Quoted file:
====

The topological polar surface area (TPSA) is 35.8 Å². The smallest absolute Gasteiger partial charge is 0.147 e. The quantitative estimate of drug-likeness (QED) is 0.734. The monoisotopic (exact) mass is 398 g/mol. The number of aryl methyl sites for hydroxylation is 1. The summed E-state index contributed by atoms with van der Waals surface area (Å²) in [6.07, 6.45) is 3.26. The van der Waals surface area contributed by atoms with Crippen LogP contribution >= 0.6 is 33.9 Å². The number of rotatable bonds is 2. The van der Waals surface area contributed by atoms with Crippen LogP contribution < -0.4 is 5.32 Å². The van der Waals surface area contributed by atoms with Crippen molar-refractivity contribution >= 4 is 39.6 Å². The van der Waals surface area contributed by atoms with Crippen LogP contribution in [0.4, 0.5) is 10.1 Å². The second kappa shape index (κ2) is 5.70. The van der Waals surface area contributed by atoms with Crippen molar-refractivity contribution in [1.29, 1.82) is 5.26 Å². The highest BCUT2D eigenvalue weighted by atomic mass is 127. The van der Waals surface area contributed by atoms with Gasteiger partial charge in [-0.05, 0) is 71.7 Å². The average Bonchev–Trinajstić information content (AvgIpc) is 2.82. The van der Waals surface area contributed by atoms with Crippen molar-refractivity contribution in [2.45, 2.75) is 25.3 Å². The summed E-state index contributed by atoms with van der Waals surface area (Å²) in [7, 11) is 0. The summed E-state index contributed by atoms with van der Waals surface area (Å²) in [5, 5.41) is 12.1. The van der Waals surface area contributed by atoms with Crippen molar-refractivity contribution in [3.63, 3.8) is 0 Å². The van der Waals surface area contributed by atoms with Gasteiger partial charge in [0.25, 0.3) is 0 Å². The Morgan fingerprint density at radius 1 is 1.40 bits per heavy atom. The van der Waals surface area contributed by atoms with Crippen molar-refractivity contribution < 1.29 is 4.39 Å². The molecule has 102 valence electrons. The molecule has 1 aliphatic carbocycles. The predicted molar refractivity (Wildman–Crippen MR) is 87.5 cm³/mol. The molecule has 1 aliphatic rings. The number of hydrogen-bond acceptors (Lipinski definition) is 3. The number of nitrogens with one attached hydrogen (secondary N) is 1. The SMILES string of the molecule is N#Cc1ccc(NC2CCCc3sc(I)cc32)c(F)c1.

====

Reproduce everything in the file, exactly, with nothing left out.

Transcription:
The topological polar surface area (TPSA) is 35.8 Å². The smallest absolute Gasteiger partial charge is 0.147 e. The quantitative estimate of drug-likeness (QED) is 0.734. The monoisotopic (exact) mass is 398 g/mol. The number of aryl methyl sites for hydroxylation is 1. The summed E-state index contributed by atoms with van der Waals surface area (Å²) in [6.07, 6.45) is 3.26. The van der Waals surface area contributed by atoms with Crippen LogP contribution >= 0.6 is 33.9 Å². The number of rotatable bonds is 2. The van der Waals surface area contributed by atoms with Crippen LogP contribution < -0.4 is 5.32 Å². The van der Waals surface area contributed by atoms with Crippen molar-refractivity contribution >= 4 is 39.6 Å². The van der Waals surface area contributed by atoms with Crippen LogP contribution in [0.4, 0.5) is 10.1 Å². The second kappa shape index (κ2) is 5.70. The van der Waals surface area contributed by atoms with Crippen molar-refractivity contribution in [1.29, 1.82) is 5.26 Å². The highest BCUT2D eigenvalue weighted by atomic mass is 127. The van der Waals surface area contributed by atoms with Gasteiger partial charge in [-0.05, 0) is 71.7 Å². The average Bonchev–Trinajstić information content (AvgIpc) is 2.82. The van der Waals surface area contributed by atoms with Crippen molar-refractivity contribution in [2.45, 2.75) is 25.3 Å². The summed E-state index contributed by atoms with van der Waals surface area (Å²) in [7, 11) is 0. The summed E-state index contributed by atoms with van der Waals surface area (Å²) in [5, 5.41) is 12.1. The van der Waals surface area contributed by atoms with Crippen molar-refractivity contribution in [3.63, 3.8) is 0 Å². The van der Waals surface area contributed by atoms with Gasteiger partial charge in [0.25, 0.3) is 0 Å². The Morgan fingerprint density at radius 1 is 1.40 bits per heavy atom. The van der Waals surface area contributed by atoms with Crippen molar-refractivity contribution < 1.29 is 4.39 Å². The molecule has 102 valence electrons. The molecule has 1 aliphatic carbocycles. The predicted molar refractivity (Wildman–Crippen MR) is 87.5 cm³/mol. The molecule has 1 aliphatic rings. The number of hydrogen-bond acceptors (Lipinski definition) is 3. The number of nitrogens with one attached hydrogen (secondary N) is 1. The SMILES string of the molecule is N#Cc1ccc(NC2CCCc3sc(I)cc32)c(F)c1.